Yahoo is taking its "we sell, you sell" ad model vertical. It hopes to use its deepening relationship with its newspaper partners as a template to fulfill its mission to become the Web's biggest ad network. Through recent relationships with Cars.com, Forbes.com, WebMD, and CNET, the firm wants to connect its nascent AMP ad platform with ad inventory representing auto, finance, health, and tech content. The company also plans to focus on health content for an upcoming vertical expansion.
Through an exclusive relationship with Cars.com announced in December 2007, Yahoo employs behavioral data from Cars.com users, such as which auto make and model pages they've viewed, to target auto listings ads against Yahoo ad inventory. According to Cars.com President Mitch Golub, the firm will offer the behavioral product at its manufacturer advertising upfronts this year.
Now, Yahoo wants to broaden the partnership. "There's a burgeoning ad serving and selling piece as well," said Michael Yang, GM Yahoo Autos and Real Estate. Yahoo wants to push out its network strategy, known internally as the "we sell, you sell" project, to partners including Cars.com. This would mean Cars.com would sell Yahoo inventory, while making some of its own inventory accessible to Yahoo, to be sold and managed through the ad platform Yahoo is developing. Yahoo is testing that ad network model with a handful of sites run by its newspaper publisher partners.
"The 'we sell, you sell' AMP platform... was really jumpstarted by the newspaper consortium," said Yang.
Alluding to partnerships with WebMD, Forbes, CNET, and Cars.com, Yang yesterday told the audience at The Kelsey Group's "Drilling Down on Local" conference in Seattle, "The goal is to get premium publishers into our new network and on our display system."
Yahoo recently joined with CNET networks in a tech content distribution and cross-selling partnership that mimics its deals with some of the newspaper consortium partners.
In addition to extending Yahoo's reach, the company uses some of its vertical partnerships to generate revenue from local advertisers. Cars.com is one such partnership. Selling to local advertisers can be "hard" for Yahoo, said Yang, noting the firm "finds particular partners and verticals that help us get down to the local level."
The health vertical also could be one with local implications for Yahoo. Though Yang shared little about the company's plans for rolling out new health-related projects, he mentioned hospital and doctor ratings as "some of the things that we're going to be taking a look at." Companies including About.com and Microsoft already have made inroads in the health category.
Cars.com's Golub describes the integration process for the current Yahoo deal as smooth and efficient, something echoed by newspaper industry representatives involved in integrating Yahoo's AMP ad management platform with paper sites on a trial basis. To be clear, Cars.com is not integrated with Yahoo's ad platform.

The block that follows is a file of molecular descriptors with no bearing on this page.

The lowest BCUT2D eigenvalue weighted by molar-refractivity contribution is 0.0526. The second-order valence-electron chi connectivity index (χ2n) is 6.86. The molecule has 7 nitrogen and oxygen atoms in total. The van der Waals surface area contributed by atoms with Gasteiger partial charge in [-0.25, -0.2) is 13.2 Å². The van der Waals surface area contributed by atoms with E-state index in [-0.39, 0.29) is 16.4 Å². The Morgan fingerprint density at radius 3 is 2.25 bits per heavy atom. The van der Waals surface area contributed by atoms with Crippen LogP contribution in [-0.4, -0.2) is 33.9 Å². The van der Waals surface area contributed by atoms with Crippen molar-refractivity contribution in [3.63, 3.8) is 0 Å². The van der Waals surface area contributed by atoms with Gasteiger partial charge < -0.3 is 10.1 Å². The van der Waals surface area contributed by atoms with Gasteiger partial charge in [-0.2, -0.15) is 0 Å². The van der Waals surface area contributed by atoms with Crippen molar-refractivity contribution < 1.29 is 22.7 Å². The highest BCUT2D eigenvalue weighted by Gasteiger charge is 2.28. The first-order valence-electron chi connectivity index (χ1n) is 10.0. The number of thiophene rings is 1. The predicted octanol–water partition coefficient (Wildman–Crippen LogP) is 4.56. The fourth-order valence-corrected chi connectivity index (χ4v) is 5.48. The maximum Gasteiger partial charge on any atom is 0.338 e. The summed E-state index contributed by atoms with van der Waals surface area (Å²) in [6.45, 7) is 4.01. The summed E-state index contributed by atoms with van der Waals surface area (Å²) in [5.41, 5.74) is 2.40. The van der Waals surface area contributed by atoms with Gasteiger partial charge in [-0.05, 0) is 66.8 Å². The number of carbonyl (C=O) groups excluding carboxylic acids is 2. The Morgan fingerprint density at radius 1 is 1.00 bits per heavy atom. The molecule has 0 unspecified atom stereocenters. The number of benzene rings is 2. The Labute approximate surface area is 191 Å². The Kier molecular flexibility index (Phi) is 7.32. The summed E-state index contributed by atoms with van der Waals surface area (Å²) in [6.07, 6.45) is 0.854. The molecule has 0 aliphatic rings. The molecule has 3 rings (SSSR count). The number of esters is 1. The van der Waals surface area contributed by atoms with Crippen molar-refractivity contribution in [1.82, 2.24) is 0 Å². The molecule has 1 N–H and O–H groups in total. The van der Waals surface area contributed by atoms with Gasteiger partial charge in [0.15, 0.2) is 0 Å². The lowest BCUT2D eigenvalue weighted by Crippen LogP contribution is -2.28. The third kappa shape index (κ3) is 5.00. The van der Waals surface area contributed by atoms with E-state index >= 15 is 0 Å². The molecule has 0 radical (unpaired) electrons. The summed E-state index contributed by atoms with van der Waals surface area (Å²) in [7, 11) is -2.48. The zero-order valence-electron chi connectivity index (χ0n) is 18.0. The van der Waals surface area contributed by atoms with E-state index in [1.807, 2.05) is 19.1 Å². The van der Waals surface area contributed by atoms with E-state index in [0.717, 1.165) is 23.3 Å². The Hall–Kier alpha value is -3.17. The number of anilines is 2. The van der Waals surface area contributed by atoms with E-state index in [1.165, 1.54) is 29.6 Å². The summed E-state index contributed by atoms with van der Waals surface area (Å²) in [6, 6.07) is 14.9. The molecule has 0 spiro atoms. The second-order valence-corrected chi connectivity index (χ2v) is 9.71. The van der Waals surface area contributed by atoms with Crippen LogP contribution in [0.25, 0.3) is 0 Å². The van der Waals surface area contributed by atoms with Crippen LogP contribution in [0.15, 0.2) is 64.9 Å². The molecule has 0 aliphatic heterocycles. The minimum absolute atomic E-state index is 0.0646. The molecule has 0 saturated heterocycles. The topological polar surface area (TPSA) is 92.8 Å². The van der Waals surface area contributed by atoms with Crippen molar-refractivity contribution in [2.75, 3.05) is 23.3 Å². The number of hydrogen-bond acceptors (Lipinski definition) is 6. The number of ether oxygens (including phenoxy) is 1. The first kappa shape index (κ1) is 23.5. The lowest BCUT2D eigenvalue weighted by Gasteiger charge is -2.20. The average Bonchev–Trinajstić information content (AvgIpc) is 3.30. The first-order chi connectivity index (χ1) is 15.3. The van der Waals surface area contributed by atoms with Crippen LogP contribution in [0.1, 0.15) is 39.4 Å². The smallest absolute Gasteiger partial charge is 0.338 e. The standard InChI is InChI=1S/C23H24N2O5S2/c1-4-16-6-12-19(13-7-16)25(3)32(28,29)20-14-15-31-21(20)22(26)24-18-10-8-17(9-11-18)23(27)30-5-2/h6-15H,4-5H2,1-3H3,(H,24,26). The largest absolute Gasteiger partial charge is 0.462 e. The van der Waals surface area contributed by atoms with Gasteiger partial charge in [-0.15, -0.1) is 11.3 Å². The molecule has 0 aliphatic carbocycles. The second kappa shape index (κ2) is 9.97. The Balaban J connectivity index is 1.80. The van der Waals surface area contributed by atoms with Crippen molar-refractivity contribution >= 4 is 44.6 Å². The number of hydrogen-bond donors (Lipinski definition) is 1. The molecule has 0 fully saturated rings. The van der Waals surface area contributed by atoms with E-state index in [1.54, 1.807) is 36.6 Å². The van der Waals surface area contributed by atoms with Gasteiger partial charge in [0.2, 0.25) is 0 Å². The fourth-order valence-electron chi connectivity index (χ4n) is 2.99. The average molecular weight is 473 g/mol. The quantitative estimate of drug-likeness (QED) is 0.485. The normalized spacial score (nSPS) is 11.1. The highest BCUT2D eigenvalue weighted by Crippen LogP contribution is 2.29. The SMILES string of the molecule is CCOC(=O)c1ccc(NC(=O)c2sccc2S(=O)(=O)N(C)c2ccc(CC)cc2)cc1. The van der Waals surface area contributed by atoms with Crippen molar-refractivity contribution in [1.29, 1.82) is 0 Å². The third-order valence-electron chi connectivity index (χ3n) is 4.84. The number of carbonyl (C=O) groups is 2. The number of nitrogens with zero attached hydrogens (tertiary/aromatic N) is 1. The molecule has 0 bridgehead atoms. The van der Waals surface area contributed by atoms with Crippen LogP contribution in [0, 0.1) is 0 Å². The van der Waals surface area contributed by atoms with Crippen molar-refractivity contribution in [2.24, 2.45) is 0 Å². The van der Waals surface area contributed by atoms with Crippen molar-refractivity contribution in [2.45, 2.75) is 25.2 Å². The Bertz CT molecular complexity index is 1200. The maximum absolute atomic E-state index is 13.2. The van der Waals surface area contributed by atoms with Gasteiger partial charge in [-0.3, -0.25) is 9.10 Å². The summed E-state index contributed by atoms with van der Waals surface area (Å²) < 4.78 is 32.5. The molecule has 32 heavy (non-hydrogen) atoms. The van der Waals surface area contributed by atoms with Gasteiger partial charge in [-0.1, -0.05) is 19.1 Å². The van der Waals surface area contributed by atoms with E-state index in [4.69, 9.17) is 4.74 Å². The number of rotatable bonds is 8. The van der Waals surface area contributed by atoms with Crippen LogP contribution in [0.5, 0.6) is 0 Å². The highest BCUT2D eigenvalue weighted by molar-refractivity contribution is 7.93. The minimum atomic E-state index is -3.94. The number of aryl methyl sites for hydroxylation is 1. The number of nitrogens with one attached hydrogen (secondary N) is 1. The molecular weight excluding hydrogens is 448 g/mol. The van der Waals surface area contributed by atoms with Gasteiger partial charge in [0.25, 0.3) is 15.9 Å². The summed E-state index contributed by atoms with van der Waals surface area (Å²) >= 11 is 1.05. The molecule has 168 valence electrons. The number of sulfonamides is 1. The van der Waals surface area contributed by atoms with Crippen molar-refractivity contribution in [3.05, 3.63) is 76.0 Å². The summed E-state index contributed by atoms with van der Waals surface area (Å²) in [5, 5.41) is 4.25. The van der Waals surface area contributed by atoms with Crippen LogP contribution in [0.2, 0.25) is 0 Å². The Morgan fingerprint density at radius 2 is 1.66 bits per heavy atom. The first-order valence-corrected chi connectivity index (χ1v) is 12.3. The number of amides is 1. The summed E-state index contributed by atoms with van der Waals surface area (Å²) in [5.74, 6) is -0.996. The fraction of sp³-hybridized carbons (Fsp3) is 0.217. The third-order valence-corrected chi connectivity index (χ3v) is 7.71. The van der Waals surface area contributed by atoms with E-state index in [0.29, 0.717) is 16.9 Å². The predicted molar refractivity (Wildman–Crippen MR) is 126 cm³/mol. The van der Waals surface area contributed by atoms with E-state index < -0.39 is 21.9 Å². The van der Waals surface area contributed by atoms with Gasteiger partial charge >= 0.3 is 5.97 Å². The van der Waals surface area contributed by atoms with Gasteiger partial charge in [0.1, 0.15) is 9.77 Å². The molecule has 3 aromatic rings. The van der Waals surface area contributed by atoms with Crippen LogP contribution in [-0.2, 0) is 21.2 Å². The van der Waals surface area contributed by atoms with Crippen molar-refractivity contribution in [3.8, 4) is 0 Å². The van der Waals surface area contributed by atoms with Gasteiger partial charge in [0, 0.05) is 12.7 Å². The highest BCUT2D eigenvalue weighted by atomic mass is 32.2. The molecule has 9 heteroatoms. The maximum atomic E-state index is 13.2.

"They're pushing us; they're challenging us," said Golub of Yahoo. "This is not just an exchange of dollars." One benefit of working with Yahoo to target behaviorally is streamlined reporting. "We can go to an advertiser and say... here's the value, and we're only talking about two sites: Yahoo and Cars.com," said Golub.
Cars.com has 700 ad sales and ad services staff and expects to generate $400 million in revenue this year, according to Golub.
Whether Cars.com has the new vehicle related inventory to accommodate an expansion of the Yahoo partnership is questionable. Auto research and buying sites such as Cars.com have been highly sought-after forums for carmakers looking to reach in-market auto buyers. Indeed, behavioral targeting has been popular with auto sites for years since it helps them meet inventory needs of new car advertisers by targeting users outside of make and model-specific content; such pages sell out quickly.
"We're experimenting with Yahoo cross-selling into Cars.com and our other sites; currently we have more demand for [new vehicle related] inventory than supply," explained Golub during a talk with ClickZ News at the conference.
The car site has more used car inventory to play with, although Golub said used car advertisers "have also been buying more of the pre-owned inventory."
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Kate Kaye was Managing Editor at ClickZ News until October 2012. As a daily reporter and editor for the original news source, she covered beats including digital political campaigns and government regulation of the online ad industry. Kate is the author of Campaign '08: A Turning Point for Digital Media, the only book focused on the paid digital media efforts of the 2008 presidential campaigns. Kate created ClickZ's Politics & Advocacy section, and is the primary contributor to the one-of-a-kind section. She began reporting on the interactive ad industry in 1999 and has spoken at several events and in interviews for television, radio, print, and digital media outlets. You can follow Kate on Twitter at @LowbrowKate.
December 12, 2013
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